Mindfulness Elective Helps EMBA Students with Stress and More

Early one cold Saturday morning on the campus of the University of Lausanne in Lausanne, Switzerland, a group of EMBA students quietly walk in the snow. They take their time, observing the details—and beauty—of the scene.

The students are practicing as part of their elective course on mindfulness and gaining the benefits. Consider this testimonial from one EMBA student: “For me, mindfulness was a major discovery because it literally saved my MBA. By learning how to overcome anxiety and cope with stress better, I could stay in the program.”

Program Turns to Mindfulness to Support Students

Stress often hits EMBA students while they balance demanding careers, their educational commitments, and their home lives. Jeffrey Petty, professor and EMBA academic director at HEC Lausanne | UNIL, noticed the toll it can take on students. At the same time, he knew he had an expert resource to tap in offering EMBA students a powerful tool for stress reduction and leadership development.

Odile Hettler has spent her career in healthcare, receiving both a Doctor of Pharmacy degree and an EMBA. Most recently, she established her own consulting business for clients in the pharmaceutical industry and began lecturing on healthcare innovation for HEC Lausanne. She also has been trained in Mindfulness-Based Stress Reduction (MBSR) at the University of Massachusetts Medical School Center for Mindfulness in Medicine, Healthcare and Society and earned her master’s degree in medicine, meditation, and neuroscience from the University of Strasbourg.

Popular Pilot Leads to Elective

Petty turned to Hettler to develop a pilot for introducing EMBA students to mindfulness, which launched in 2016. Based on its success, the program debuted an expanded version in 2017 that included an optional eight-hour elective.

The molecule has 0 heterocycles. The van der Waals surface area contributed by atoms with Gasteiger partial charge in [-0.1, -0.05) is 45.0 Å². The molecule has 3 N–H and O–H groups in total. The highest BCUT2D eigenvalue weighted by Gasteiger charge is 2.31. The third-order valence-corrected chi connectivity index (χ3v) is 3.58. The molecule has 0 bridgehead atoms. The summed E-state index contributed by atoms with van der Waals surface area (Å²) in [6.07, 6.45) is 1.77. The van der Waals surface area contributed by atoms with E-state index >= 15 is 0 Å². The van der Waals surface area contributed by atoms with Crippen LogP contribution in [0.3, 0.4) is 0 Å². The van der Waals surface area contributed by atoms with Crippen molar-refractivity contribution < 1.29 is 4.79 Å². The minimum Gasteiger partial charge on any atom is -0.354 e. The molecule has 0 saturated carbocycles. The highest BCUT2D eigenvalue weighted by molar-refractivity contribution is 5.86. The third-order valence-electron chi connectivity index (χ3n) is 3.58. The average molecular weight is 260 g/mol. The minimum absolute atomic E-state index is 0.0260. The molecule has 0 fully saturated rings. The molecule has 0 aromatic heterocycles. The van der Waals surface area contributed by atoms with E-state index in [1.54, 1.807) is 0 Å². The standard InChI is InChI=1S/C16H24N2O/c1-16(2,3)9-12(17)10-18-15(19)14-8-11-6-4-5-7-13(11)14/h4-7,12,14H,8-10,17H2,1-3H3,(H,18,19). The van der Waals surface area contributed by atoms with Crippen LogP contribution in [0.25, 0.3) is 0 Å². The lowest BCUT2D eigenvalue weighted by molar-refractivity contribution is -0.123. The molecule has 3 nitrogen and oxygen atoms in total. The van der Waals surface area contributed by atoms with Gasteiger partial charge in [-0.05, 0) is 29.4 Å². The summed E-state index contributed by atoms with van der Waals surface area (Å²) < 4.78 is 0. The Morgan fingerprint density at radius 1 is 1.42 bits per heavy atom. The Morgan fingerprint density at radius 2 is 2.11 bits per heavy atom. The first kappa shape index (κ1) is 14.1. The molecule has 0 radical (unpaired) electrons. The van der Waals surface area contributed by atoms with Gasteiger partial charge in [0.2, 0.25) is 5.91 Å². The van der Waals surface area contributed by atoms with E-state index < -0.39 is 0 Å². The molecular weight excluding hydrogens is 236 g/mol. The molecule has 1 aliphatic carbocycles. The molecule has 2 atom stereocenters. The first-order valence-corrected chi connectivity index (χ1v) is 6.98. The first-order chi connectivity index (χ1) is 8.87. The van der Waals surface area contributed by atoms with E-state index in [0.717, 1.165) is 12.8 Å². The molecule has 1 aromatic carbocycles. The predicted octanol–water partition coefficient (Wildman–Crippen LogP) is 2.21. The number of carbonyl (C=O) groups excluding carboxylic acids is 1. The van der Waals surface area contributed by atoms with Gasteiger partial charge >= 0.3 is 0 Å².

“Odile is very scientific in her approach,” says Petty. “She lets people know that this is not just a feel-good session, but it’s backed with research.”

Mindfulness is the awareness that comes from paying purposeful attention in the present without judgment, says Hettler, who adapted the MBSR curriculum as a framework for the program’s mindfulness-based initiative (MBI). Hettler tailored the MBI to meet the needs of very busy and driven EMBA students.

She starts with the obvious—not everyone looks at mindfulness the same way.

“I teach them skepticism is a great quality because skepticism is what pushes us to go further to learn about the world and learn about ourselves,” she says. “Right away, I want them to know skepticism is okay.”

Any skepticism doesn’t seem to last too long. After a two-hour introduction early in the program and two one-hour mini-lectures, students have the option of participating in the eight-hour elective, four mindfulness practice sessions. In its first offering, 70 percent of all EMBA students registered for the elective—most recently, that number jumped to 90 percent. “It resonates,” says Hettler.

Mindfulness Links to Business

In all the sessions, Hettler connects the work to business and wellbeing applications. In particular, mindfulness helps increase self-awareness and focus, two key leadership qualities. “We clearly make the link to business.”

In a session on stress, students highlight the parts of the body where they feel stress. It’s an exercise that helps open students’ eyes: Some drawings are full of dots. In another exercise, students look at a painting altogether and describe what they see.

Throughout the elective sessions, Hettler shares helpful tools, such as STOP. STOP involves making a conscious break in the day—stop, take a few breathes, observe what is happening, and become present.

The MBI has worked so well that Petty is looking at including aspects of it in his entrepreneurship class. In addition to student surveys and anecdotal feedback, Petty and Hettler also mark success with another measure. Students take the Mindfulness Attention Awareness Scale (MAAS), which was developed at Virginia Commonwealth University, three times during the program—before and after the elective and at the end of the program.

“First, the student scores are low,” says Hettler. “And then I see scores improve at the end of the elective and stabilize or slightly improve at the end of EMBA.”

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